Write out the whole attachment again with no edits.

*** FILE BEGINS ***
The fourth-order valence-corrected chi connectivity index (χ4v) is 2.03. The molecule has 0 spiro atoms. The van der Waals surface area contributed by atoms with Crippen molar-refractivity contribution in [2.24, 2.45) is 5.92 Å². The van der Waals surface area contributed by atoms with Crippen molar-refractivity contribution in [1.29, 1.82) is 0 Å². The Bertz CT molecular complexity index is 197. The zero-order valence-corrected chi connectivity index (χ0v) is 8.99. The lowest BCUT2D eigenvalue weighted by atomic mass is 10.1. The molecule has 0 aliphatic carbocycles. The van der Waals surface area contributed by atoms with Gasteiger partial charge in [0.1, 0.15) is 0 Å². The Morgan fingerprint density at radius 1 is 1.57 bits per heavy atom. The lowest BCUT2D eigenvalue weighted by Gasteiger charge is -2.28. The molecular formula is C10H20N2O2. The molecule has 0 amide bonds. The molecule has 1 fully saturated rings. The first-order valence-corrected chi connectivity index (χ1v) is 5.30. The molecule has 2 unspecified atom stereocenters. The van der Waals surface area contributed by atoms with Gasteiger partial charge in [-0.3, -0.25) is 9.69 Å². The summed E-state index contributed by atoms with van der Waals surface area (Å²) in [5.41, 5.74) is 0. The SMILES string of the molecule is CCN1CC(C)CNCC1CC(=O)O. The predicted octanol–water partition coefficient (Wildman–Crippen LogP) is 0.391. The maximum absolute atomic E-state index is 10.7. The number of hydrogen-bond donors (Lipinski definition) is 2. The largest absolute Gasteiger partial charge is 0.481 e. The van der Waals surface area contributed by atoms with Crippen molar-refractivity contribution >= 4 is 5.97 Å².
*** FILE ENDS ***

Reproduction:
The fourth-order valence-corrected chi connectivity index (χ4v) is 2.03. The molecule has 0 spiro atoms. The van der Waals surface area contributed by atoms with Crippen molar-refractivity contribution in [2.24, 2.45) is 5.92 Å². The van der Waals surface area contributed by atoms with Crippen molar-refractivity contribution in [1.29, 1.82) is 0 Å². The Bertz CT molecular complexity index is 197. The zero-order valence-corrected chi connectivity index (χ0v) is 8.99. The lowest BCUT2D eigenvalue weighted by atomic mass is 10.1. The molecule has 0 aliphatic carbocycles. The van der Waals surface area contributed by atoms with Gasteiger partial charge in [0.1, 0.15) is 0 Å². The Morgan fingerprint density at radius 1 is 1.57 bits per heavy atom. The lowest BCUT2D eigenvalue weighted by Gasteiger charge is -2.28. The molecular formula is C10H20N2O2. The molecule has 0 amide bonds. The molecule has 1 fully saturated rings. The first-order valence-corrected chi connectivity index (χ1v) is 5.30. The molecule has 2 unspecified atom stereocenters. The van der Waals surface area contributed by atoms with Gasteiger partial charge in [-0.3, -0.25) is 9.69 Å². The summed E-state index contributed by atoms with van der Waals surface area (Å²) in [5.41, 5.74) is 0. The SMILES string of the molecule is CCN1CC(C)CNCC1CC(=O)O. The predicted octanol–water partition coefficient (Wildman–Crippen LogP) is 0.391. The maximum absolute atomic E-state index is 10.7. The number of hydrogen-bond donors (Lipinski definition) is 2. The largest absolute Gasteiger partial charge is 0.481 e. The van der Waals surface area contributed by atoms with Crippen molar-refractivity contribution >= 4 is 5.97 Å².